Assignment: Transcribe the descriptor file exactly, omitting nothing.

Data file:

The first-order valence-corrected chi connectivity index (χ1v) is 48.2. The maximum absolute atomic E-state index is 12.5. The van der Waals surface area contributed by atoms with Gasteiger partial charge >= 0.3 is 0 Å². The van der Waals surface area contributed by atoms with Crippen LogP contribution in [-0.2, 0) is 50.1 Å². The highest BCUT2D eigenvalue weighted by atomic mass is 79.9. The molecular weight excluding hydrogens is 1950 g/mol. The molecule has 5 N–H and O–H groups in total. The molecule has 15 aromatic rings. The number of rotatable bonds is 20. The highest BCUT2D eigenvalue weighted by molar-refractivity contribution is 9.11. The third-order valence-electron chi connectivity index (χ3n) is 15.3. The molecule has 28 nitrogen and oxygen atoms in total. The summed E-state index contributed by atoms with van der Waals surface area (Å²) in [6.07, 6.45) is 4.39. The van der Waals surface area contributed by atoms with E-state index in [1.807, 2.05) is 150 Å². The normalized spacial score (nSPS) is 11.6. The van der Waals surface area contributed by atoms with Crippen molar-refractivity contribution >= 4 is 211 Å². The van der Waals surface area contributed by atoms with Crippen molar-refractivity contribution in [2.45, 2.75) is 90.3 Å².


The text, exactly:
The first-order valence-corrected chi connectivity index (χ1v) is 48.2. The maximum absolute atomic E-state index is 12.5. The van der Waals surface area contributed by atoms with Gasteiger partial charge >= 0.3 is 0 Å². The van der Waals surface area contributed by atoms with Crippen LogP contribution in [-0.2, 0) is 50.1 Å². The highest BCUT2D eigenvalue weighted by atomic mass is 79.9. The molecular weight excluding hydrogens is 1950 g/mol. The molecule has 5 N–H and O–H groups in total. The molecule has 15 aromatic rings. The number of rotatable bonds is 20. The highest BCUT2D eigenvalue weighted by molar-refractivity contribution is 9.11. The third-order valence-electron chi connectivity index (χ3n) is 15.3. The molecule has 28 nitrogen and oxygen atoms in total. The summed E-state index contributed by atoms with van der Waals surface area (Å²) in [6.07, 6.45) is 4.39. The van der Waals surface area contributed by atoms with E-state index in [1.807, 2.05) is 150 Å². The normalized spacial score (nSPS) is 11.6. The van der Waals surface area contributed by atoms with Crippen molar-refractivity contribution >= 4 is 211 Å². The van der Waals surface area contributed by atoms with Crippen molar-refractivity contribution in [2.45, 2.75) is 90.3 Å².